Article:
FBI was 'reluctant' to buy into Russian conspiracy theory?

Sara Carter:
The FBI had concerns with the intelligence community’s (IC) January 2017 assessment that the Kremlin interfered in the presidential election with the specific intent of electing President Trump over Hillary Clinton.

In newly obtained emails, bureau officials noted there was not enough intelligence to support the January 2017 findings by the CIA which concluded Vladimir Putin meddled in the 2016 election to help Trump, according to a numerous documents and text messages obtained by SaraACarter.com.

However, while Strzok, Comey and others were disputing the findings of former CIA Director John Brennan and former DNI Director James Clapper behind closed doors, the public perception was that the FBI agreed with the intelligence community’s assessment, as noted in news reports in late 2016 and early 2017.

Strzok, however, was a double-edged sword. Although he believed there wasn’t sufficient evidence to prove Russia wanted Trump in office, text messages suggest he was still intent on proving that members of the Trump campaign colluded with Moscow. And while Comey also disagreed with the conclusion of the intelligence assessment, he– like Strzok–believed the unverified dossier, compiled by former British spy Christopher Steele, should have been part of the Intelligence Community Assessment titled “Assessing Russian Activities and Intentions in Recent US Elections.” There is no dispute that the Kremlin meddled in the elections, but the suggestion that it did so to aid Trump set off a wave of controversy for the past several years.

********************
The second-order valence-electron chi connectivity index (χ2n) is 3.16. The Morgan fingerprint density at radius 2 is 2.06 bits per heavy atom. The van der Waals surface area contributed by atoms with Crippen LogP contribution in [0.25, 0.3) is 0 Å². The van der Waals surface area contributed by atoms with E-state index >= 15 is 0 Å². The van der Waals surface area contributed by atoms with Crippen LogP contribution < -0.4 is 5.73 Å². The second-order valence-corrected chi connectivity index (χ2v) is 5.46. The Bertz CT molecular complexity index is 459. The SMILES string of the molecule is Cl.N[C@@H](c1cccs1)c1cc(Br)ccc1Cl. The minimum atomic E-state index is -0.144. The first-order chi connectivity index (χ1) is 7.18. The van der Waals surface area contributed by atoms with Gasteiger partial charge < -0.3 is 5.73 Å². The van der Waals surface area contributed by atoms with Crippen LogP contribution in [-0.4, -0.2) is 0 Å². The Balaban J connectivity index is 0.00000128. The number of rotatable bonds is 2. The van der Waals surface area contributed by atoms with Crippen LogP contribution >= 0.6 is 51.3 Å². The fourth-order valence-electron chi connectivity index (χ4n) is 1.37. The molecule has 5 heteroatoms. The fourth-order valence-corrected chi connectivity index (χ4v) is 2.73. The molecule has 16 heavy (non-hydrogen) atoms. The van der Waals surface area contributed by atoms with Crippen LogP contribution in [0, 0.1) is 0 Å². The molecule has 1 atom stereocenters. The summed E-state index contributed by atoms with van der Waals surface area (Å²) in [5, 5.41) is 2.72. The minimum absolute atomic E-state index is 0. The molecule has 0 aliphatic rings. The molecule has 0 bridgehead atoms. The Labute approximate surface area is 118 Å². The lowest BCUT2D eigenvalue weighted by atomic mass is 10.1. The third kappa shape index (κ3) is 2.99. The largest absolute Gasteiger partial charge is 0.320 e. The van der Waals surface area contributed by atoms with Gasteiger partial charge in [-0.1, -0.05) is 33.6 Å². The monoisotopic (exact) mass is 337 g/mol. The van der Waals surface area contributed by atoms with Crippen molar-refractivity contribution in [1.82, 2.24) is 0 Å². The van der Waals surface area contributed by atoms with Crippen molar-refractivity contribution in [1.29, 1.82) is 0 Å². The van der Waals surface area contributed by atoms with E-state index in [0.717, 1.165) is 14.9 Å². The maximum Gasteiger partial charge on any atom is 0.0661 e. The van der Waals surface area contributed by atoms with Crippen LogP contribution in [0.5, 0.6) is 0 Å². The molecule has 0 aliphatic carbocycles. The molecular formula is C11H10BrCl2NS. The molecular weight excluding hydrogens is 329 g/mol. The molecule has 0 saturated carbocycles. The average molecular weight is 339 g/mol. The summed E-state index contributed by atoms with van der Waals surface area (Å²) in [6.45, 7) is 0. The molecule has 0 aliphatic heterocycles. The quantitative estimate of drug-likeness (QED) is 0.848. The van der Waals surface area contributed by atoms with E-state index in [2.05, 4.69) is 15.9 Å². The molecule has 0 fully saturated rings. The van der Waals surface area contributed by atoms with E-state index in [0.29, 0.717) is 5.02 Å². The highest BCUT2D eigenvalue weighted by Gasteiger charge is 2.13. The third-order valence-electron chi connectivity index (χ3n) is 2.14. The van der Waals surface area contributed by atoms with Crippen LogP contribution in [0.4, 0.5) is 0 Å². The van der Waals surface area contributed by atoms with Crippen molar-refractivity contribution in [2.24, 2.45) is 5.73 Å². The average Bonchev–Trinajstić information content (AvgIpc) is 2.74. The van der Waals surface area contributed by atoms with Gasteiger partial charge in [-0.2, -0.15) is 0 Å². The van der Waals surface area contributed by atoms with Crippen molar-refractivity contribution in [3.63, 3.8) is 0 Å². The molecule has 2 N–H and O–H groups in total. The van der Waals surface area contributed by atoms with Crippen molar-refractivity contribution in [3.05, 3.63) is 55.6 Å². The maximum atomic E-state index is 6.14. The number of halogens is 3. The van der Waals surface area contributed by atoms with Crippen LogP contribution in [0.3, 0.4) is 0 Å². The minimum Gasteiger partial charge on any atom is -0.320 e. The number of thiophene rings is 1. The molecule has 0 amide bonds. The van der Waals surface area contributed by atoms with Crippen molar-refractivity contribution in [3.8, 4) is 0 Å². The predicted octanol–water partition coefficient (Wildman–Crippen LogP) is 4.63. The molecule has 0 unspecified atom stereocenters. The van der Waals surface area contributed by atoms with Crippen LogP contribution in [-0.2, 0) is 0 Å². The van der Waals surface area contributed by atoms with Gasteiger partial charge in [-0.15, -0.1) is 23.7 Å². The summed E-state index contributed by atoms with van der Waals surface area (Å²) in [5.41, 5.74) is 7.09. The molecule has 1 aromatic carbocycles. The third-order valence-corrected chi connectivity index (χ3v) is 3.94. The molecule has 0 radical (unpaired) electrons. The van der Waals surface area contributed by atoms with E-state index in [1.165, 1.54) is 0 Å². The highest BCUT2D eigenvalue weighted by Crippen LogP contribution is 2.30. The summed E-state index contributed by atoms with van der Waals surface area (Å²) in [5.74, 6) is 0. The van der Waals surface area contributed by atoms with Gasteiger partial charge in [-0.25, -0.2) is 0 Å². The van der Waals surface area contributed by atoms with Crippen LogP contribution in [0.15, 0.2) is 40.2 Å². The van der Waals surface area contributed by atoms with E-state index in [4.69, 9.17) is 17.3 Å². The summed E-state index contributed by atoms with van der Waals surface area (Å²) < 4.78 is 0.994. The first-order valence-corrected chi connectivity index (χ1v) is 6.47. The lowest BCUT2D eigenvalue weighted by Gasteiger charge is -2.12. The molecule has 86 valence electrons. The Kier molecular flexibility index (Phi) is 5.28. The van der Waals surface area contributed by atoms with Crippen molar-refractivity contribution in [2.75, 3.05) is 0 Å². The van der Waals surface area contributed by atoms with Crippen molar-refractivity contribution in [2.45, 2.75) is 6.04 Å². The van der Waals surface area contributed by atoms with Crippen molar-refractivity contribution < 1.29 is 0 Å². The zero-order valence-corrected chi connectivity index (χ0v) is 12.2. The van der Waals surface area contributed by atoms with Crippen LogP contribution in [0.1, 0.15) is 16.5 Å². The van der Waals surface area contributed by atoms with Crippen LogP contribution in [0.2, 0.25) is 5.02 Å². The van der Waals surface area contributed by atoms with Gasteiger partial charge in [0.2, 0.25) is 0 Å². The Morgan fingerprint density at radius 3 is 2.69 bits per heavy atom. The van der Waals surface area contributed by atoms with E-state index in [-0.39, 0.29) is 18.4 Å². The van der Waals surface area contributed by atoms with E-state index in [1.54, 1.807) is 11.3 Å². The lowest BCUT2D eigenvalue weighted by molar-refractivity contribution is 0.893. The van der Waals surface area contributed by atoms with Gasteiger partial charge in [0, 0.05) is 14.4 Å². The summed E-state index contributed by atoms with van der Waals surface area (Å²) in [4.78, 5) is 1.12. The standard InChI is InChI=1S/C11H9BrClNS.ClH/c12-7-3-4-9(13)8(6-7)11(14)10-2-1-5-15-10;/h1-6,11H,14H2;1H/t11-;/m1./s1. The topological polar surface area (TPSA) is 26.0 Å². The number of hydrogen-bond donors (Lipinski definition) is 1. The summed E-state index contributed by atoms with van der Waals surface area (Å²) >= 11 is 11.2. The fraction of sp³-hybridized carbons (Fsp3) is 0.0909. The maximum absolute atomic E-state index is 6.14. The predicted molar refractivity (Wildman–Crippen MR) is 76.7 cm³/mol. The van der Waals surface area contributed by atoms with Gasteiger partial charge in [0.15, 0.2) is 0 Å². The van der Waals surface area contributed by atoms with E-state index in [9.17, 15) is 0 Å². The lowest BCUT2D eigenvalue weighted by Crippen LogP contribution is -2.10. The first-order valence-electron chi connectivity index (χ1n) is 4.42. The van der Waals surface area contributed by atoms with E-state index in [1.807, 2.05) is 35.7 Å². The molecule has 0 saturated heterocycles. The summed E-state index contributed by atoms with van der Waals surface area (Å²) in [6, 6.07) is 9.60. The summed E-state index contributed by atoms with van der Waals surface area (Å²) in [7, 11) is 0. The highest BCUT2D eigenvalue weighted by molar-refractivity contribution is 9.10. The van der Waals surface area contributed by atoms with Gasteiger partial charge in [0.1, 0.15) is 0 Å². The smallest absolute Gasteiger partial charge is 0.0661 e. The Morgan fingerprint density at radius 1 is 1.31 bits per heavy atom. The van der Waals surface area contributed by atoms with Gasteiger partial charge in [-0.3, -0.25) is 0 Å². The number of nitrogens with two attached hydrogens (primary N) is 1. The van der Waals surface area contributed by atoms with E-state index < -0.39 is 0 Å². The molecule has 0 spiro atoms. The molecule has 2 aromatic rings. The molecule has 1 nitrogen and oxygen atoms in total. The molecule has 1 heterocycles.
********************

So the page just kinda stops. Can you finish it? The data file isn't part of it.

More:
Then, the FBI waged a full investigation against the Trump campaign over an unverified dossier that alleged collusion between the Trump campaign and Russia, but it was also assessing Russia’s intent on meddling in the election.

In December 2016 Strzok appeared before the House Intelligence Committee, along with some lawmakers, and expressed concern about the CIA assessment. Shortly after, on Dec. 10, 2016, the FBI received an email inquiry from a reporter asking if it was true that the FBI was uncertain about the CIA’s assessment that Russia was trying to help Trump win the election.

Strzok sent an email to the FBI press office stating, “We did not have information to differentiate what their ultimate goal was.” He noted that Comey gave the Senate Intelligence Committee the same answer.

“In other words, the activity is one-sided and clear but we can’t say the sole and primary purpose was specifically intended to help someone, hurt someone else or undermine the process. The reality is all three,” he said in the email.

When the declassified version of the IC Russia report was made public Jan. 6, 2017, the FBI had already addressed members of Congress, but it wouldn’t be until these emails and texts that the public would know the extent of the concerns.
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All the actors appear confused and trying to rationalize events without much success.  While some clearly wanted to tie Trump to the Russian effort they do not have any evidence to support that idea and none has been developed since.  If Russia's goal was to confuse the intel agencies and the FBI and DOJ, it looks like a screaming success.

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